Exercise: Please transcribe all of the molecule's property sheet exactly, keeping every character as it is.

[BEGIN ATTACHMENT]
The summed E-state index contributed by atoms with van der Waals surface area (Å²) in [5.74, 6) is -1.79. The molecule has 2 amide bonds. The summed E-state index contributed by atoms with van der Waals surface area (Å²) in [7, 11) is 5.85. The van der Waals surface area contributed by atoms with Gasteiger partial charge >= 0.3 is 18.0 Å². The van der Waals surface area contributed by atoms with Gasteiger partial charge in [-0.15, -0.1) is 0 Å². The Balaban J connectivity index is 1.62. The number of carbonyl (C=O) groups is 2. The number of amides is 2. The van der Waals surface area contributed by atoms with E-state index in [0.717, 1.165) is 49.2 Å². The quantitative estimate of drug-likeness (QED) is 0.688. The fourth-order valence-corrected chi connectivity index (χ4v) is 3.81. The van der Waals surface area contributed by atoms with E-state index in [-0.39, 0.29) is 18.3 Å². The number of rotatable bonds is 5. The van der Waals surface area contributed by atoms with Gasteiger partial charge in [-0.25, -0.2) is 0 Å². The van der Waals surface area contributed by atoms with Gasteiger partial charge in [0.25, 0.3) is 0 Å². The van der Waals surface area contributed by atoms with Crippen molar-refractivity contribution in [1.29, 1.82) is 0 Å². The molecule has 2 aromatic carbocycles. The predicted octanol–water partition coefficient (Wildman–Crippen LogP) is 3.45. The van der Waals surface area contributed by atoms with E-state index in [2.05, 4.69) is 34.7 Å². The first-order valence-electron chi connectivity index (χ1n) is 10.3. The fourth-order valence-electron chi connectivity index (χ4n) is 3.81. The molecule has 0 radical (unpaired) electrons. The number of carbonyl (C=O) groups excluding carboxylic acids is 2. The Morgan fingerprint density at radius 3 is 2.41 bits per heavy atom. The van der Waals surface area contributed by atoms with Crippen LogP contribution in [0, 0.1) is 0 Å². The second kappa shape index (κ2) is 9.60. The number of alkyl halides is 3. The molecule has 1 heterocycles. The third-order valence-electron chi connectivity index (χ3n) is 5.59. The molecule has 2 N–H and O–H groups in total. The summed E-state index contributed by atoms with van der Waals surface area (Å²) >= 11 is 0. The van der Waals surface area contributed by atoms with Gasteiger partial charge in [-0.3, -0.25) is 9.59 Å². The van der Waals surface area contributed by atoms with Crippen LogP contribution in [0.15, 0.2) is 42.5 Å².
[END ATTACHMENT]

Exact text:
The summed E-state index contributed by atoms with van der Waals surface area (Å²) in [5.74, 6) is -1.79. The molecule has 2 amide bonds. The summed E-state index contributed by atoms with van der Waals surface area (Å²) in [7, 11) is 5.85. The van der Waals surface area contributed by atoms with Gasteiger partial charge >= 0.3 is 18.0 Å². The van der Waals surface area contributed by atoms with Gasteiger partial charge in [-0.15, -0.1) is 0 Å². The Balaban J connectivity index is 1.62. The number of carbonyl (C=O) groups is 2. The number of amides is 2. The van der Waals surface area contributed by atoms with E-state index in [0.717, 1.165) is 49.2 Å². The quantitative estimate of drug-likeness (QED) is 0.688. The fourth-order valence-corrected chi connectivity index (χ4v) is 3.81. The van der Waals surface area contributed by atoms with E-state index in [-0.39, 0.29) is 18.3 Å². The number of rotatable bonds is 5. The van der Waals surface area contributed by atoms with Gasteiger partial charge in [-0.25, -0.2) is 0 Å². The van der Waals surface area contributed by atoms with Gasteiger partial charge in [0.25, 0.3) is 0 Å². The van der Waals surface area contributed by atoms with Crippen molar-refractivity contribution in [1.29, 1.82) is 0 Å². The molecule has 2 aromatic carbocycles. The predicted octanol–water partition coefficient (Wildman–Crippen LogP) is 3.45. The van der Waals surface area contributed by atoms with E-state index in [2.05, 4.69) is 34.7 Å². The first-order valence-electron chi connectivity index (χ1n) is 10.3. The fourth-order valence-electron chi connectivity index (χ4n) is 3.81. The molecule has 0 radical (unpaired) electrons. The number of carbonyl (C=O) groups excluding carboxylic acids is 2. The Morgan fingerprint density at radius 3 is 2.41 bits per heavy atom. The van der Waals surface area contributed by atoms with Crippen LogP contribution in [0, 0.1) is 0 Å². The second kappa shape index (κ2) is 9.60. The number of alkyl halides is 3. The molecule has 1 heterocycles. The third-order valence-electron chi connectivity index (χ3n) is 5.59. The molecule has 2 N–H and O–H groups in total. The summed E-state index contributed by atoms with van der Waals surface area (Å²) >= 11 is 0. The van der Waals surface area contributed by atoms with Gasteiger partial charge in [-0.3, -0.25) is 9.59 Å². The van der Waals surface area contributed by atoms with Crippen LogP contribution in [0.15, 0.2) is 42.5 Å².